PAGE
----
Sunday, February 5, 2012

A car-free world


Not long ago, if you were walking down the street and you heard “gardez loo!” (a misspelling of the French gardez l'eau: beware, water!), you should better run –otherwise you would be watered with the toilet waste (pee or even worse) hurled by residents through their windows on to the streets. In some Spanish villages and neighbourhoods, “gardez loo!” could be heard even at the end of the 50s (our sewer system is rather recent). Needless to say, if the toilet waste did not reach any passer-by, it would be left there, on the street, together with dog and horse pooh, until it got dry and someone would pick it up to be used as fertilizer or fuel or until rainfall would drag it down the streets. By that time, streets would literally stink. However, historical novels would often describe old towns in terms of the smell of species, markets, flowers in the balconies… Let’s face facts: old towns stank of shit, pee, stagnant water and animal excrements. It is not very romantic, but it is more realistic than novels.
Therefore, and apparently, we are lucky to be living this present time because we have spared such smelling and stuffy atmosphere. Apparently! Nothing could be further from the truth: in fact, we are breathing the dirtiest air ever since we live in towns, and it is mainly due to the flood of cars flowing along the streets. We replaced floods of mud and shit for floods of smoke, noise and cars in our streets, which only leave a narrow sidewalk for pedestrians. We have given up our streets to cars, without being fully aware of it.
My mistake: some people are aware of it. Some years ago the Carfree Movement was launched by a bunch of people and organisations who consider that cars are too dominant in our towns, advocating for a reduction or even suppression of car use, so that streets and squares can be left to people. They publish a magazine, organise conferences and talks, promote the use of public transport and bicycles, defend pedestrians, offer alternatives to architects and town planners… In short, they try to image a world without the invasion of cars.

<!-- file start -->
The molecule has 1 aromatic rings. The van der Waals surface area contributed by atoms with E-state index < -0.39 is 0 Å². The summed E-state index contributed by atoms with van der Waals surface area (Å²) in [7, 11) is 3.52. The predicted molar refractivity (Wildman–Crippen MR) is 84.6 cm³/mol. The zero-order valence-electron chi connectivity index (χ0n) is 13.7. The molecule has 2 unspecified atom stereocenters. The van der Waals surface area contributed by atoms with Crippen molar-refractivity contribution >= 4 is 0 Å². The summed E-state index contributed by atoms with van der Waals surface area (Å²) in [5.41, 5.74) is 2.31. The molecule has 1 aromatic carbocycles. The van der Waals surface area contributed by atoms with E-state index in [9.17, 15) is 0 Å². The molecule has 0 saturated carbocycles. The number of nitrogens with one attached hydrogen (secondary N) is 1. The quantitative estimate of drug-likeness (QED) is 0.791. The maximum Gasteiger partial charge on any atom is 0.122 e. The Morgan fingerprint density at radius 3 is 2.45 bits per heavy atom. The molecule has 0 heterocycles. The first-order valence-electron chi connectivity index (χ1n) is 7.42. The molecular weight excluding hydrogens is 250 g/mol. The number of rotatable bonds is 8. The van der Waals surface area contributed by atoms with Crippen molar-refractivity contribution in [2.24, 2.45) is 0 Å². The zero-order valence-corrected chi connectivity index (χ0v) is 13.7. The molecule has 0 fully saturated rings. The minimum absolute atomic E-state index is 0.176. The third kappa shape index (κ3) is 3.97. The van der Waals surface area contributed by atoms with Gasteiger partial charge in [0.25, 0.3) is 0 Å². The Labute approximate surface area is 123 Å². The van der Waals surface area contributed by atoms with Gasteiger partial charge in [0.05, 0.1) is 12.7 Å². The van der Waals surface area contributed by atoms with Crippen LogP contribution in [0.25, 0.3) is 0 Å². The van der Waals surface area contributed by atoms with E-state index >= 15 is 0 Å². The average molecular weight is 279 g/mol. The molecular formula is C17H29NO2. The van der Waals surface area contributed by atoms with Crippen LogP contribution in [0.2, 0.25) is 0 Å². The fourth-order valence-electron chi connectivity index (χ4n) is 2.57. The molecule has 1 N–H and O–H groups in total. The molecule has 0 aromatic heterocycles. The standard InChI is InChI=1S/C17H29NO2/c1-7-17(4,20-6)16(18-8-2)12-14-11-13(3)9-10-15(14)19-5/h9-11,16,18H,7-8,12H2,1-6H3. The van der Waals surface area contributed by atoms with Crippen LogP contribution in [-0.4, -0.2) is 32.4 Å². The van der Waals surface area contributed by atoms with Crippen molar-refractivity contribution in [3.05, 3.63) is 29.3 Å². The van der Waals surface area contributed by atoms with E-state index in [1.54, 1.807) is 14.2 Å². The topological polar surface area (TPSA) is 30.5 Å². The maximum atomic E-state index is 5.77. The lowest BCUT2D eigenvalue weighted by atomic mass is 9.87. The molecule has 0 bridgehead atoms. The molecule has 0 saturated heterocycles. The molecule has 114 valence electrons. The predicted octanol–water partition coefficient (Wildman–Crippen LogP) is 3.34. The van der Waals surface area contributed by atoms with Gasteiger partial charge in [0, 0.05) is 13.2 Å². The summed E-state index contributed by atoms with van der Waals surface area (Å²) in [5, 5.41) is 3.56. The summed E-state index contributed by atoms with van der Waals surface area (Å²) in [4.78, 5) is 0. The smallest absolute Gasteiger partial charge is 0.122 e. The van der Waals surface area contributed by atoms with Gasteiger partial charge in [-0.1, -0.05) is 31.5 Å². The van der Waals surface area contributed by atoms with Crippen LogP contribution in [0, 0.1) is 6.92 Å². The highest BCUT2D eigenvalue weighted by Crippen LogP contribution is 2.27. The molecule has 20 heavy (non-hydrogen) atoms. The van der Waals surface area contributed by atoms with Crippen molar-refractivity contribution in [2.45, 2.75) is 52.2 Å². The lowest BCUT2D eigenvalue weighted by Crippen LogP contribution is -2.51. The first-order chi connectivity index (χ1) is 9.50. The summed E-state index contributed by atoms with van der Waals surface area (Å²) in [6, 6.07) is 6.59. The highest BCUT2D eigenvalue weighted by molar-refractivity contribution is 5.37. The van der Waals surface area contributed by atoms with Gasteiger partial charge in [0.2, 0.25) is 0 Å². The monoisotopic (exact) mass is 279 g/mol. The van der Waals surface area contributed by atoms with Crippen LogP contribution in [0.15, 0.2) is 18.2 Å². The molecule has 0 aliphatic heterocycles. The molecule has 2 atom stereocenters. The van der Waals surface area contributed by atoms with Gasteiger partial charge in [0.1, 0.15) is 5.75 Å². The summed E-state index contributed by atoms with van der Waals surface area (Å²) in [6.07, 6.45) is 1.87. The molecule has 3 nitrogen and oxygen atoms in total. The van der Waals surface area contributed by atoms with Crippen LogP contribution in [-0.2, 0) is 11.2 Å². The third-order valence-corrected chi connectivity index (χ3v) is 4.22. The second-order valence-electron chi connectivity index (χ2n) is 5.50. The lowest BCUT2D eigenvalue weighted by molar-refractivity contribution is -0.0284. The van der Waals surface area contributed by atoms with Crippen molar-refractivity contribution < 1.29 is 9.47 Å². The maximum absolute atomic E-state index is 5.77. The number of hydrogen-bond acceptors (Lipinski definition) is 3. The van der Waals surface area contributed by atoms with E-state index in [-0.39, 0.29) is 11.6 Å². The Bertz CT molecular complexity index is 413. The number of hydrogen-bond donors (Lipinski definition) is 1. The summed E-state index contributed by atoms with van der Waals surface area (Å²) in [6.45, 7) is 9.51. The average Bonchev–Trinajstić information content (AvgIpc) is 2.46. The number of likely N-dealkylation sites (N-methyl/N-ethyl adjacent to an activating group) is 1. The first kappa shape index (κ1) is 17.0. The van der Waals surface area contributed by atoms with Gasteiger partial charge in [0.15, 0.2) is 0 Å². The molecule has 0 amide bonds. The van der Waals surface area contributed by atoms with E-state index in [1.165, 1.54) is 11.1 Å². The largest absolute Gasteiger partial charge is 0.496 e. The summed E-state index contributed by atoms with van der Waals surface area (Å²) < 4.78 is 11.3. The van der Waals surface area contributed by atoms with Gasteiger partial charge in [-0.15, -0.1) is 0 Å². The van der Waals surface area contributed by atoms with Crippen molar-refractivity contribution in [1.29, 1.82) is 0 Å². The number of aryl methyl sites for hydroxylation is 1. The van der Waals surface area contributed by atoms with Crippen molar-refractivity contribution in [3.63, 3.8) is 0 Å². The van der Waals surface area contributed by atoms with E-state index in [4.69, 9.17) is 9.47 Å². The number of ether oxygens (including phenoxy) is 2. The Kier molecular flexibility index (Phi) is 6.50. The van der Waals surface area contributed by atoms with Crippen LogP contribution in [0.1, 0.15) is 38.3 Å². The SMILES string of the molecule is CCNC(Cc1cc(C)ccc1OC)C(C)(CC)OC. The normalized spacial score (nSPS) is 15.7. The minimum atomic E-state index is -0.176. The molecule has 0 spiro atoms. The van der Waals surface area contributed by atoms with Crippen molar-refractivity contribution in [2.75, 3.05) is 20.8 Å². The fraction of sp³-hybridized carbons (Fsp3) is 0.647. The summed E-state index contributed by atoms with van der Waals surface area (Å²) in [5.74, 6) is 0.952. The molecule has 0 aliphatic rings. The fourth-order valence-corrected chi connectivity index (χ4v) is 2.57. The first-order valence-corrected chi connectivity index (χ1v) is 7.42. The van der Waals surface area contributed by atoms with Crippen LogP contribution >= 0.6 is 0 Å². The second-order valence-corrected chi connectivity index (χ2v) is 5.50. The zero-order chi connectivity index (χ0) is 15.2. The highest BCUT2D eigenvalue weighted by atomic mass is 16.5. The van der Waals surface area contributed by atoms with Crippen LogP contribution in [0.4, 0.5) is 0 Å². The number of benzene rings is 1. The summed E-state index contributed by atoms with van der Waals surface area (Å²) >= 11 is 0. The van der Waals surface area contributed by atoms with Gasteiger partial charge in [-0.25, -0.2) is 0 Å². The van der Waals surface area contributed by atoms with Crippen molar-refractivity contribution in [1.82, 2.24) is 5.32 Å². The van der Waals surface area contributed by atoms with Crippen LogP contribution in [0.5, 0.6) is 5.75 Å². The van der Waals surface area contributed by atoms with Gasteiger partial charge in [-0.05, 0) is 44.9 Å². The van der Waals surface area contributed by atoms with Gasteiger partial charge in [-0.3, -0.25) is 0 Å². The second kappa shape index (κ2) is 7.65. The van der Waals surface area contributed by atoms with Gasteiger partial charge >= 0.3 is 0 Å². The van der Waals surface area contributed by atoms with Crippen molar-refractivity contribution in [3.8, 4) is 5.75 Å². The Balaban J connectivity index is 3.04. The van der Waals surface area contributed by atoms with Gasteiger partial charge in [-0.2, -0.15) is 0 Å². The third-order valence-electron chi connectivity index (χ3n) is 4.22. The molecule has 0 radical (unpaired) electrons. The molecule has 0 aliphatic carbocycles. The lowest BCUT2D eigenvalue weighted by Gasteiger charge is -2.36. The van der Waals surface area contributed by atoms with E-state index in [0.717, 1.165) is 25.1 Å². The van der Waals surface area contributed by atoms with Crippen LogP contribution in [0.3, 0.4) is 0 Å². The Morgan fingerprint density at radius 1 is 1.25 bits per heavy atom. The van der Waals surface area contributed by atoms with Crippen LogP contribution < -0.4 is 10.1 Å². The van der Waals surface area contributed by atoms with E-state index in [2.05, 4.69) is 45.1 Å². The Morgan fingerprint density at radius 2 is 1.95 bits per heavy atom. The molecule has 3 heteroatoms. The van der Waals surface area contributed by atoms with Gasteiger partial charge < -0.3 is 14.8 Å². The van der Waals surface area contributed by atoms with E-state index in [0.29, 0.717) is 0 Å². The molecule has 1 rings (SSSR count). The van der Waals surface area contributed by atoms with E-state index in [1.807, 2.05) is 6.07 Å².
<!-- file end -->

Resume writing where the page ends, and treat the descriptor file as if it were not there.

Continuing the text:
It may be an overreaction, but let’s take a look at some figures. In some cities, 60% of the surface is meant for cars. In OECD countries, transport stands for 60% of fuel consumption (up to 68% in the US). In 1950, there were 70 million cars, in 1994 there were 630 million cars and, at this rate, in 2025 there will be more than one thousand million cars.
Perhaps, in the not too distant future, Earth inhabitants may pull a face when thinking that, at the beginning of the 21st century, streets were crowded with cars releasing smoke, passers-by could barely breathe, cars invaded streets, squares and sidewalks, and people had to cope with it without complaint. Maybe our future descendants will pull the same face as we do when we think of “gardez loo!” and maybe they will not understand how we could live in such a dirty world and do nothing about it.

Sources:

  1. About air pollution: http://en.wikipedia.org/wiki/Air_pollution
  2. World Carfree Network website: http://www.worldcarfree.net
  3. Carbusters.org, the magazine of the carfree movement: http://carbusters.org/
  4. About the OECD: http://en.wikipedia.org/wiki/Organisation_for_Economic_Co-operation_and_Development
   
   

    
 

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